Eight women from Pakistan recently traveled halfway around the world to visit the United States.
They are part of the State Department’s International Visitor Leadership Program, and their project is focused on “developing future women leaders.”
One place they stopped to learn those lessons was Grand Island.
While here, the group met with local and state leaders, including with Gov. Pete Ricketts on Tuesday at a Rotary Club meeting. They said while there are certainly differences between their culture and that of the United States, the focus on family in Nebraska was similar, and the state’s hospitality shined through.
“Everyone had the same message in the end,” said Reeda Sheikhani, one of the visitors. “They want to make Grand Island a place to raise their families.”
Others who made the trip were Shahpara Salim, Saira Furqan, Sana Durrani, Gulshan Zahid, Hifza Jillani, Naila Habib Khan and Sheeba Haider.
The women have backgrounds in everything from psychology and health to media, nonprofits, politics and finance, and they came from all over Pakistan.
The IVLP is a professional exchange program meant to provide knowledge about U.S. society, culture and politics. It is administered through the Bureau of Educational and Cultural Affairs, and participants are nominated by staff members at U.S. embassies around the world.
Typically, those involved visit four U.S. communities over three weeks, meeting with public and private sector organizations, participating in social and cultural activities and exploring American history.
In keeping with their program, the eight women from Pakistan spent time learning about women’s roles in America and the resources to support them and promote equality.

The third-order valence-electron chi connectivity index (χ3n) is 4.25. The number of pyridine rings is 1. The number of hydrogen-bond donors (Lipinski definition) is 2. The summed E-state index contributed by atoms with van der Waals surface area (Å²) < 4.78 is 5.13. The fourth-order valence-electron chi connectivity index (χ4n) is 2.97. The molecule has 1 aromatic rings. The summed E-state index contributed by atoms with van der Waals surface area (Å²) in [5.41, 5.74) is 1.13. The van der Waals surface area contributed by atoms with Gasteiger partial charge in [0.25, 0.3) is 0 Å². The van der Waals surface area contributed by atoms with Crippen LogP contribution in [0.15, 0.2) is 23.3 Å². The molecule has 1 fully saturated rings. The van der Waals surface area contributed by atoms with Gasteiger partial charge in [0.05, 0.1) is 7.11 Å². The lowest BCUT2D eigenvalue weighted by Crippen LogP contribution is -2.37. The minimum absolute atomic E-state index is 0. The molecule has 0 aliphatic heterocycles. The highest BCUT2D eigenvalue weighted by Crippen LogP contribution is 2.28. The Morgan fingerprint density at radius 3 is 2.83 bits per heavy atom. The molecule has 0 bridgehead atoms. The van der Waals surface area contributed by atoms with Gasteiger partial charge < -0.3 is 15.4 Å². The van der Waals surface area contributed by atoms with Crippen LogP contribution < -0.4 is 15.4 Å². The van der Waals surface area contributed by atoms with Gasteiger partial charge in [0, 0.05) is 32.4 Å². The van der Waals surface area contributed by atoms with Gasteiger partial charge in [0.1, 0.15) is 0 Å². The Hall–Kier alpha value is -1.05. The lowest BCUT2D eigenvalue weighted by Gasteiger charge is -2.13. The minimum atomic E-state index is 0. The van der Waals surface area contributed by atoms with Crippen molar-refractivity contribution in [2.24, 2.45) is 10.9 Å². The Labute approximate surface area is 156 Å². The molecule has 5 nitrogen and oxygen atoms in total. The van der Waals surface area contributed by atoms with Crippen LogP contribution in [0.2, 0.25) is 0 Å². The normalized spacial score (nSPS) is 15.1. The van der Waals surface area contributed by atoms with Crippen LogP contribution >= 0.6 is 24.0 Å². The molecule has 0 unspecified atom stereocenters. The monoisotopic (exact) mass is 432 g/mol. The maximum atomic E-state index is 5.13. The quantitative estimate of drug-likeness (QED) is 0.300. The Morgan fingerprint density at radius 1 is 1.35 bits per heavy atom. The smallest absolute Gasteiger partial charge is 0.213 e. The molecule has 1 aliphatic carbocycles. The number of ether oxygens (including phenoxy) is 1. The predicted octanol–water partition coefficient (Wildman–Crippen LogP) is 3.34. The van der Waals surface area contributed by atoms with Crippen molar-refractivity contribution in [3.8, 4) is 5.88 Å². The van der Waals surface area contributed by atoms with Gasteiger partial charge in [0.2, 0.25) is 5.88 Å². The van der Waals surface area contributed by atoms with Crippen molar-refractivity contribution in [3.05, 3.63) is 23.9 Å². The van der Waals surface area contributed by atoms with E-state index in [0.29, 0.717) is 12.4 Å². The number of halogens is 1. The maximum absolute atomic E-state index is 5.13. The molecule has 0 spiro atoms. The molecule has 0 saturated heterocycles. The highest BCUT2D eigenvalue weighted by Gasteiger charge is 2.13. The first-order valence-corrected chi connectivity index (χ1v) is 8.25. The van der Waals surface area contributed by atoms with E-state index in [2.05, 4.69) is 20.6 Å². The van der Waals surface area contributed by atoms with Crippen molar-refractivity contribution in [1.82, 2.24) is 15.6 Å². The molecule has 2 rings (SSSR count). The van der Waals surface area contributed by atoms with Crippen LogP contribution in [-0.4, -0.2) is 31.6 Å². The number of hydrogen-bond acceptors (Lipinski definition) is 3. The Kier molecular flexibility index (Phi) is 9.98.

They had already visited Washington, D.C., Sacramento, Calif., and Portland, Ore., before their stop in Nebraska, and they will be traveling to Chicago Wednesday.
In Grand Island, Sheikhani said, they met with many leaders, including the president of the chamber of commerce, women ministers, senators, a district judge and the mayor.
Though Zahid said they weren’t sure what to expect in a smaller, more rural area like Grand Island, they were pleasantly surprised.
The women all said Nebraskans were welcoming, and the hospitality was obvious.
Grand Island’s 50,000 population is much smaller than some of the other cities the women visited, and it’s much smaller than what some of the women are used to. Karachi, for instance, has a population of more than 20 million. Even so, Durrani said the trip offered them the chance to get a wider view of the cultures in the U.S.
“It was a great opportunity to see the different parts of the U.S. because it’s different from part to part,” Durrani said.
Salim also said some of the values weren’t so different from those in Pakistan.
In their talks, she said, they noticed the importance of family, which is similar to their culture.
“They have a strong sense of community,” Sheikhani said.
Some things, however, struck the group as different.
Listening to some of the stories, Zahid said, showed how much support there is for single women and older people in the U.S.
“I’m really impressed by the practices followed by the U.S. in the area of relief and providing support to women,” Furqan said.
Durrani added that it seems that more people are willing to volunteer for such programs.
“It really makes a difference,” she said. “Whereas we don’t have as much volunteerism.”
Being in the U.S. also shows places where Pakistan can improve, Jillani said. Though women make up more than half of the population there, the visiting women all said they would like to see more women working and more equal representation.
“Coming to America, you see that,” Jillani said.
Salim said those are lessons she has learned on the trip, and some of them can be applied at a local level when they return home. For long-term change, Salim said, society has to change where it gets its leaders — and women are an important part of that.
“If you want to bring change in a society, the right person to focus on is the woman because she takes care of the family,” she said.